Etrian Odyssey II: Heroes of Lagaard
RPG - Nintendo DS
Battery Backup - 3 Saves
I did not want to try this game. I knew that most of my peers were loving the series, but I have never liked 1st person perspective in RPGs, and do not particularly care for the dungeon crawler / survival RPG genre. And when asking someone whether the only thing cool about the game was that you had to draw your own map, the response was: "Yeah!" I thought that was the dumbest thing ever. Little did I know that it, along with the rest of the game, would be strangely compelling.
The structure of the game is similar to most dungeon crawlers. You have but one town and one multi-tiered "dungeon". The dungeon in question is really a labyrinth within a tree, so instead of drab and worn walls, you encounter lush green forests, autumn leaves, cherry blossoms, and other natural scenery. It's in first person, but there's a really nice level of detail to the environments and their vibrant color schemes. Unlike some other dungeon crawlers, the stages here are not randomly generated. The scenarios are specifically designed, which is a huge plus for me. The game is divided into blocks of 5 floors called strata. Each stratum has its own theme, just like you'd expect from a jRPG. For instance, the ice stages have these frozen tiles where if you walk on them, you slide and are forced along the frozen path until you reach normal ground again. It was the first time I experienced something like that in 1st person.
It's hard to keep focused on your surroundings, though, when there are plenty of hostile beings out there. Most of the enemy encounters occur randomly, but an indicator glows red when one is nearby. There are also visible encounters on every floor with boss/mini-boss type enemies called FOEs. FOE battles are generally extremely tough, to the point where you will want to avoid them at all possible costs. When exploring a floor for the first time, the FOEs can often take you out in a single turn. They can be overcome, as you become more powerful later and revisit, but the first time you see them is typically a death sentence. The majority of the FOEs do not even offer any experience when defeated. The only exception are the bosses in each stratum, who are part of the story. For the non-boss FOEs, the overpowering difficulty and lack of experience points (at least in EO2) means that you'll be intentionally planning your routes so as to avoid them. This is actually an interesting approach because it forces you to watch and monitor FOE movements. Depending on the FOE, they do a lot of different things. Some move in a rote pattern. Others will notice your presence and start following you. Some can move through walls. And others are invisible to your map. Their movements are so varied that even walking around is part of EO2's gameplay.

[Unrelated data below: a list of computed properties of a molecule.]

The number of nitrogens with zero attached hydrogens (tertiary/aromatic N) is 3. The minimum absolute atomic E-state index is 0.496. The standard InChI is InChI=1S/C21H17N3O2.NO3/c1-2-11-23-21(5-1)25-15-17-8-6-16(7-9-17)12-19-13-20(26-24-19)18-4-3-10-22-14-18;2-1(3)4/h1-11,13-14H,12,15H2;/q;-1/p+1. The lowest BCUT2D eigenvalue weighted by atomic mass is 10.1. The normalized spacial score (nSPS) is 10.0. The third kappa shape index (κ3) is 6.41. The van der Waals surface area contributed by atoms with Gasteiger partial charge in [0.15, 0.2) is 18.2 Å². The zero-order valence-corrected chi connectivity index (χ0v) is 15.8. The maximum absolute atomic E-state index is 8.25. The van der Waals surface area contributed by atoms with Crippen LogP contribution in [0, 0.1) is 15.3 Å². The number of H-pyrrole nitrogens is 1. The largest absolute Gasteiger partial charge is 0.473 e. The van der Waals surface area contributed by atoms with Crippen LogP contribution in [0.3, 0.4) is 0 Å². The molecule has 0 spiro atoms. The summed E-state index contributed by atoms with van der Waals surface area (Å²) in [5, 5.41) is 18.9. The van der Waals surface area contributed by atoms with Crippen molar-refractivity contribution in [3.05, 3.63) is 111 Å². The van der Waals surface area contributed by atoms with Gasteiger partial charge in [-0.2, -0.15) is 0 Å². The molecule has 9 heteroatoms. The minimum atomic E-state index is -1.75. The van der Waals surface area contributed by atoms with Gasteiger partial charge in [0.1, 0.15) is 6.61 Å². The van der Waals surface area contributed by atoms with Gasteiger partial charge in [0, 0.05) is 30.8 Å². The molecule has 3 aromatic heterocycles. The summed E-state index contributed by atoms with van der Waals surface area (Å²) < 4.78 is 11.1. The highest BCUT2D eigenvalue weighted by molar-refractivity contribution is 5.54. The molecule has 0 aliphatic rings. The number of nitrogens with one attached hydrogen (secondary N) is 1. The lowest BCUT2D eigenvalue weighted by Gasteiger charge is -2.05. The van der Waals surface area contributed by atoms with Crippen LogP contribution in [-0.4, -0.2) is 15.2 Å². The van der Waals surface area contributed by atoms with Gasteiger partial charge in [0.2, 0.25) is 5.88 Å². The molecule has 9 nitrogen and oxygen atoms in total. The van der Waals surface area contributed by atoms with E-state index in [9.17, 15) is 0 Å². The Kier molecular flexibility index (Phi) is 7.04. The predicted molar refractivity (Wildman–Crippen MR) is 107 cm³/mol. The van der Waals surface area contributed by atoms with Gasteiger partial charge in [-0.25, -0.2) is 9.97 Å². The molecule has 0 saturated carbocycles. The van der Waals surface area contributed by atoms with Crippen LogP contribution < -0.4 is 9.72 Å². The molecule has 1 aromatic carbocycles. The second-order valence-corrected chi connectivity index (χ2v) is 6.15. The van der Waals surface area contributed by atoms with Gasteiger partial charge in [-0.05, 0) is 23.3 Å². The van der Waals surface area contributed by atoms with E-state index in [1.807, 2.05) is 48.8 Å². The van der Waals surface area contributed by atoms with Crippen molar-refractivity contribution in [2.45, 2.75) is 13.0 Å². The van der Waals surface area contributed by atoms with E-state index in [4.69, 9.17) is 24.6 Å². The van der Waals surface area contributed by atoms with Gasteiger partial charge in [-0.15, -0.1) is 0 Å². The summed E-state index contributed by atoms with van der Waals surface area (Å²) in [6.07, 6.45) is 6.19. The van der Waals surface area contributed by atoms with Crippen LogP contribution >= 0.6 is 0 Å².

That's not to say the regular random encounters are a cinch. EO2 proves a challenge from the moment you step into the labyrinth. The enemies do more damage than your typical jRPG. The key to it all is how you configure your party. EO2 gives you a lot of choices. You can create your own roster of characters in one of 12 classes. You can arrange your party to include any five of the characters you create. And then when you level up, you get to choose what skills and/or stat bonuses to level up. You only earn one skill point per level. So if you're investing ten of your skill points in a single skill, that means you.re not investing those ten points in other skills. There is a system of constraints at work. That is both a blessing and a curse. While all the skills are useful in some situations, many are not useful in all situations. So the game could make it very playable or very hard for you depending on what you put your skill points in. The game offers a couple of different ways to alleviate this burden. There is the ability to "Rest" your character, which allows you to redistribute all your skill points. It costs 5 levels, but mid-game, 5 levels is a small price to pay to be able to totally redo your character build. The other option is "Retire", in which you trade in your character for a new character at half your current level. The advantage of retiring is that you will receive both stat and skill point bonuses to your new character, which could make up for essentially losing half your levels. These bonuses depend on how high of a level you were when you retired. A level 99 character receives much nicer bonuses than a character retiring at level 30.
The cool thing about the combat is that because of the skill system and your choice of party members, your actions matter a whole lot. You absolutely cannot mow through the game by simplying selecting FIGHT each round. There is a time for that, and EO2 has an auto-fight command for those easier battles. But a lot of the times, you will be up against enemies that want to slaughter you. So using party buffs, enemy debuffs, elemental weaknesses, binding - anything that will give you an advantage, will be an integral part of winning fights. I find it comparable to Dragon Quest, where your options are simple, but they heavily influence outcomes. The other thing that's nice about the battles are the drops. This being a dungeon crawler, the enemy drops are a key element to the game. When defeated, the enemies will randomly/not-so-randomly drop items depending on how you defeat them. For example, defeating an enemy in the first turn may net you a different type of item than if you defeated them in 5 rounds. Or an enemy may only drop an item if you kill them while they're poisoned. Different situations will net different things. It's not the drops themselves that are noteworthy, but how the game builds its structure around them. You will sell the items you get from defeating enemies to the town store, in exchange for money. Then because the shop now has these new materials, new weapons and armor will be available for purchase. It's a really simple and logical system. So it's always a treat to encounter a new type of enemy, because it means a new kind of item, which'll eventually lead to new types of equipment.